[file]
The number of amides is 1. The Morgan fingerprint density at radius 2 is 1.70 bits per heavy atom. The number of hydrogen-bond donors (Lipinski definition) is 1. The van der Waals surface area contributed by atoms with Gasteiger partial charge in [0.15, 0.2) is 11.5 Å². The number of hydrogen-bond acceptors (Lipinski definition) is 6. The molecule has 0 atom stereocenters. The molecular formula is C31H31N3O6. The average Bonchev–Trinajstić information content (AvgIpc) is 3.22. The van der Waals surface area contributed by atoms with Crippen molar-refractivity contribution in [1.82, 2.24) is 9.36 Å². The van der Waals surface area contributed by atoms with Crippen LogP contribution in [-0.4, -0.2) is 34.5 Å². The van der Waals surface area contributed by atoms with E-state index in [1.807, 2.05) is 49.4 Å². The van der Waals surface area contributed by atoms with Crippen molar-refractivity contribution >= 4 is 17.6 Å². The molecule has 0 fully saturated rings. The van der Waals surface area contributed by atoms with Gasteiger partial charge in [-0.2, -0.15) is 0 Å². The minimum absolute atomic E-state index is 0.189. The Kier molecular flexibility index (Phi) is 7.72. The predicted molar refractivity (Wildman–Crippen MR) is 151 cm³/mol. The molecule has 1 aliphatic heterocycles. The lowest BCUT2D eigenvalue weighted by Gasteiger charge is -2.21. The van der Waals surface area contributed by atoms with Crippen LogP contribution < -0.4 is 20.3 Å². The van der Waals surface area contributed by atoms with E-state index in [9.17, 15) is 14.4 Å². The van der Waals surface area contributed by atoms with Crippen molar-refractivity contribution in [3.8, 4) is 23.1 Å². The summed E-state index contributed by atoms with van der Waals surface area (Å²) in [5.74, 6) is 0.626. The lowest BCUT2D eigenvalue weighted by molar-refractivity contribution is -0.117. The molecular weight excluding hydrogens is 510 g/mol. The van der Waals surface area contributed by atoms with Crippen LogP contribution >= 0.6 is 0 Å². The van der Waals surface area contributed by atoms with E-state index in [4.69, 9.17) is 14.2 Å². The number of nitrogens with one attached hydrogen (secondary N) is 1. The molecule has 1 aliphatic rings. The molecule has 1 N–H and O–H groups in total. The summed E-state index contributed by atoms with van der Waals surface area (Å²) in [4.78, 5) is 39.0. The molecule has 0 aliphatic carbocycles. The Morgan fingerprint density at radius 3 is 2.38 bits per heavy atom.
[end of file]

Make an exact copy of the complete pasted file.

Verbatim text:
The number of amides is 1. The Morgan fingerprint density at radius 2 is 1.70 bits per heavy atom. The number of hydrogen-bond donors (Lipinski definition) is 1. The van der Waals surface area contributed by atoms with Gasteiger partial charge in [0.15, 0.2) is 11.5 Å². The number of hydrogen-bond acceptors (Lipinski definition) is 6. The molecule has 0 atom stereocenters. The molecular formula is C31H31N3O6. The average Bonchev–Trinajstić information content (AvgIpc) is 3.22. The van der Waals surface area contributed by atoms with Crippen molar-refractivity contribution in [1.82, 2.24) is 9.36 Å². The van der Waals surface area contributed by atoms with Crippen LogP contribution in [-0.4, -0.2) is 34.5 Å². The van der Waals surface area contributed by atoms with E-state index in [1.807, 2.05) is 49.4 Å². The van der Waals surface area contributed by atoms with Crippen molar-refractivity contribution >= 4 is 17.6 Å². The molecule has 0 fully saturated rings. The van der Waals surface area contributed by atoms with Gasteiger partial charge in [-0.2, -0.15) is 0 Å². The minimum absolute atomic E-state index is 0.189. The Kier molecular flexibility index (Phi) is 7.72. The predicted molar refractivity (Wildman–Crippen MR) is 151 cm³/mol. The molecule has 1 aliphatic heterocycles. The lowest BCUT2D eigenvalue weighted by Gasteiger charge is -2.21. The van der Waals surface area contributed by atoms with Crippen LogP contribution < -0.4 is 20.3 Å². The van der Waals surface area contributed by atoms with E-state index in [9.17, 15) is 14.4 Å². The van der Waals surface area contributed by atoms with Crippen molar-refractivity contribution in [3.8, 4) is 23.1 Å². The summed E-state index contributed by atoms with van der Waals surface area (Å²) in [5.74, 6) is 0.626. The lowest BCUT2D eigenvalue weighted by molar-refractivity contribution is -0.117. The molecular weight excluding hydrogens is 510 g/mol. The van der Waals surface area contributed by atoms with Crippen LogP contribution >= 0.6 is 0 Å². The van der Waals surface area contributed by atoms with E-state index in [4.69, 9.17) is 14.2 Å². The number of nitrogens with one attached hydrogen (secondary N) is 1. The molecule has 1 aliphatic rings. The molecule has 1 N–H and O–H groups in total. The summed E-state index contributed by atoms with van der Waals surface area (Å²) in [4.78, 5) is 39.0. The molecule has 0 aliphatic carbocycles. The Morgan fingerprint density at radius 3 is 2.38 bits per heavy atom.